You are a waste of space, Edim. Just look at the outstandingly pathetic drivel that spews from your keyboard:
    “I have been pointing out that the accumulation of CO2 in the atmosphere is a global temperature integral and doesn’t correlate with the anthropogenic emissions.”

    That is an assertion, with no scientific basis for its validity. That’s why you are on the clown list. You have zero intuition when it comes to scientific phenomena, and your specialty is to act as the knee-jerk contrarian for the skeptic team.

    http://tinyurl.com/ClimateClowns

  94. Chief Hydrologist

    So what we get is a quite vicious attack on a hapless and civilised engineer and environmental scientist. I thought I would upload this just for the hell of it.

    http://s1114.photobucket.com/albums/k538/Chief_Hydrologist/?action=view&current=LT2010.png

    Navier-Stokes equations are of course the partial differential equations of fluid motion – and describe turbulence that is in principle the essence of nonequilibrium thermodynamics in the climate system. As a water specialist – hydrologically and in terms of biogeochemical cycling – this equation is core business. It is solved numerically across a finite element grid in general circulation models and in many areas where we are interested in fluid flows.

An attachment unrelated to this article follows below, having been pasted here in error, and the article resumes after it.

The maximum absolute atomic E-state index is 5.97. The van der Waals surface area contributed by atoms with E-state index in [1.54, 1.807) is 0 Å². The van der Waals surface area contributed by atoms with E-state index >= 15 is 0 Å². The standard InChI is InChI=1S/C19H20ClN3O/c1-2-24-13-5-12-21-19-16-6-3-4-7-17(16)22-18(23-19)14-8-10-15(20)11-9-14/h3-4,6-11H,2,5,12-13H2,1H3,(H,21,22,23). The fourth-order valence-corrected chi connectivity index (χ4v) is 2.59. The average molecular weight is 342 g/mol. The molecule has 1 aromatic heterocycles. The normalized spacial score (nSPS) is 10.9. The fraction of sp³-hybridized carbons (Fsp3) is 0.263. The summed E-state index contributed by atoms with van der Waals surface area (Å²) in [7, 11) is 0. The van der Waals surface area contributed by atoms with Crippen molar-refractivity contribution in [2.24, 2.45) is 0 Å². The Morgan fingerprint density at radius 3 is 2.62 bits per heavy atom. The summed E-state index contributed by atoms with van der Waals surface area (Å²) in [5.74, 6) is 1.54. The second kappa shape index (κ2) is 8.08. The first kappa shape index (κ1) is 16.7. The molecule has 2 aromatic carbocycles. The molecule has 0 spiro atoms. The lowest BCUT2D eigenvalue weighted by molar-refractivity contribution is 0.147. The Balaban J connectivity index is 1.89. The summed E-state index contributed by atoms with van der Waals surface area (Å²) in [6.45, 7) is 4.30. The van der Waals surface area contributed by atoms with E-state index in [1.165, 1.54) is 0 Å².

But just because it can be solved doesn’t mean that the solutions carry much weight. In climate it is because of uncertainties in data, in the number of processes modelled, in couplings between system components and in large grid size compared to the scale of important processes such as convection and cloud formation. The grid size is limited by computing power. In models it is because the equations are themselves chaotic – they were for instance at the core of Lorenz’s convection model when he rediscovered chaos theory in the early 1960’s. Solutions diverge exponentially with time because of ‘sensitive dependance’ and ‘structural instability’. – http://s1114.photobucket.com/albums/k538/Chief_Hydrologist/?action=view&current=sensitivedependence.gif – There is a very good – if difficult – discussion of these issues by James McWilliams here – http://www.pnas.org/content/104/21/8709.full.